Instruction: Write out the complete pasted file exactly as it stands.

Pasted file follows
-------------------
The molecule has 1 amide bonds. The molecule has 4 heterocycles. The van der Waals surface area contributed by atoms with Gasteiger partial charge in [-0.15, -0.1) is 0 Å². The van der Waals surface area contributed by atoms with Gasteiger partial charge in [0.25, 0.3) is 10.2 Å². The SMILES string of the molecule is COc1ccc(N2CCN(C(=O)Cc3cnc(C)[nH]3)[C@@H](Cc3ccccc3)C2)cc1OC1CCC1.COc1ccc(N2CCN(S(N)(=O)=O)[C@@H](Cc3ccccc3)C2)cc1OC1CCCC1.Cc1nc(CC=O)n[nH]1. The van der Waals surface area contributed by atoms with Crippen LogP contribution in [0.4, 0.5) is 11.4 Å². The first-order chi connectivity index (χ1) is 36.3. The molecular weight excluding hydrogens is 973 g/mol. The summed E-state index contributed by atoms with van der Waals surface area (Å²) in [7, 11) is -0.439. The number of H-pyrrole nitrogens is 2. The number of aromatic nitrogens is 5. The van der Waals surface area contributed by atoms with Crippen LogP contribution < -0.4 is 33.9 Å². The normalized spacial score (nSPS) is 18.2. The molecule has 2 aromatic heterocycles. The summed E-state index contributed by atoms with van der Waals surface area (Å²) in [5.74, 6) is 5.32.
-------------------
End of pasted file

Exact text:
The molecule has 1 amide bonds. The molecule has 4 heterocycles. The van der Waals surface area contributed by atoms with Gasteiger partial charge in [-0.15, -0.1) is 0 Å². The van der Waals surface area contributed by atoms with Gasteiger partial charge in [0.25, 0.3) is 10.2 Å². The SMILES string of the molecule is COc1ccc(N2CCN(C(=O)Cc3cnc(C)[nH]3)[C@@H](Cc3ccccc3)C2)cc1OC1CCC1.COc1ccc(N2CCN(S(N)(=O)=O)[C@@H](Cc3ccccc3)C2)cc1OC1CCCC1.Cc1nc(CC=O)n[nH]1. The van der Waals surface area contributed by atoms with Crippen LogP contribution in [0.4, 0.5) is 11.4 Å². The first-order chi connectivity index (χ1) is 36.3. The molecular weight excluding hydrogens is 973 g/mol. The summed E-state index contributed by atoms with van der Waals surface area (Å²) in [7, 11) is -0.439. The number of H-pyrrole nitrogens is 2. The number of aromatic nitrogens is 5. The van der Waals surface area contributed by atoms with Crippen LogP contribution < -0.4 is 33.9 Å². The normalized spacial score (nSPS) is 18.2. The molecule has 2 aromatic heterocycles. The summed E-state index contributed by atoms with van der Waals surface area (Å²) in [5.74, 6) is 5.32.